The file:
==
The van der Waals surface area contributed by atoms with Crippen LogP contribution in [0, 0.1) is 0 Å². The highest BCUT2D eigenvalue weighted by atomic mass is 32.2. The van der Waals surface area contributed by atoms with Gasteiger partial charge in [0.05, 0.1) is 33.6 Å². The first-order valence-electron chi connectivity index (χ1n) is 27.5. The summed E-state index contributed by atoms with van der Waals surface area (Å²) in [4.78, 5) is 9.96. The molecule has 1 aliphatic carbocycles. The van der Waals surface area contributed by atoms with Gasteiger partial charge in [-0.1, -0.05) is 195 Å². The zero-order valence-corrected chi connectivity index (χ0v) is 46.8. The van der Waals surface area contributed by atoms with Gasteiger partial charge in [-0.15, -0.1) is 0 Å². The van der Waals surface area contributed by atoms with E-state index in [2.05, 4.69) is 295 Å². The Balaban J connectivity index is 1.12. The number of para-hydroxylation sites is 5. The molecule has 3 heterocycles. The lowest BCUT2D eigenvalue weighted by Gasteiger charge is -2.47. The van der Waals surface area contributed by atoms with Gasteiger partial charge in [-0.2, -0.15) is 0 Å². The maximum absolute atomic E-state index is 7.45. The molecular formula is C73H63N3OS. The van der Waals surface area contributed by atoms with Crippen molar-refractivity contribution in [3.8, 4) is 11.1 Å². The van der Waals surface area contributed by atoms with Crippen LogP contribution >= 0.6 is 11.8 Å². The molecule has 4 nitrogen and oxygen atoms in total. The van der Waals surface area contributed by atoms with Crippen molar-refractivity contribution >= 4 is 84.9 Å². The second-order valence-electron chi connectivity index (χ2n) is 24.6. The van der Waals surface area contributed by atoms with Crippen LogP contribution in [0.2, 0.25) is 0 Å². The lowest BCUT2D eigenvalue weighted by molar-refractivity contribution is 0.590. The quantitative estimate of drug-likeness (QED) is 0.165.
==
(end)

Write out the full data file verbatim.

The van der Waals surface area contributed by atoms with Crippen LogP contribution in [0, 0.1) is 0 Å². The highest BCUT2D eigenvalue weighted by atomic mass is 32.2. The van der Waals surface area contributed by atoms with Gasteiger partial charge in [0.05, 0.1) is 33.6 Å². The first-order valence-electron chi connectivity index (χ1n) is 27.5. The summed E-state index contributed by atoms with van der Waals surface area (Å²) in [4.78, 5) is 9.96. The molecule has 1 aliphatic carbocycles. The van der Waals surface area contributed by atoms with Gasteiger partial charge in [-0.1, -0.05) is 195 Å². The zero-order valence-corrected chi connectivity index (χ0v) is 46.8. The van der Waals surface area contributed by atoms with Gasteiger partial charge in [-0.15, -0.1) is 0 Å². The van der Waals surface area contributed by atoms with E-state index in [2.05, 4.69) is 295 Å². The Balaban J connectivity index is 1.12. The number of para-hydroxylation sites is 5. The molecule has 3 heterocycles. The lowest BCUT2D eigenvalue weighted by Gasteiger charge is -2.47. The van der Waals surface area contributed by atoms with Gasteiger partial charge in [-0.2, -0.15) is 0 Å². The maximum absolute atomic E-state index is 7.45. The molecular formula is C73H63N3OS. The van der Waals surface area contributed by atoms with Crippen molar-refractivity contribution in [3.8, 4) is 11.1 Å². The van der Waals surface area contributed by atoms with Crippen LogP contribution >= 0.6 is 11.8 Å². The molecule has 4 nitrogen and oxygen atoms in total. The van der Waals surface area contributed by atoms with Crippen molar-refractivity contribution >= 4 is 84.9 Å². The second-order valence-electron chi connectivity index (χ2n) is 24.6. The van der Waals surface area contributed by atoms with Crippen LogP contribution in [0.2, 0.25) is 0 Å². The lowest BCUT2D eigenvalue weighted by molar-refractivity contribution is 0.590. The quantitative estimate of drug-likeness (QED) is 0.165.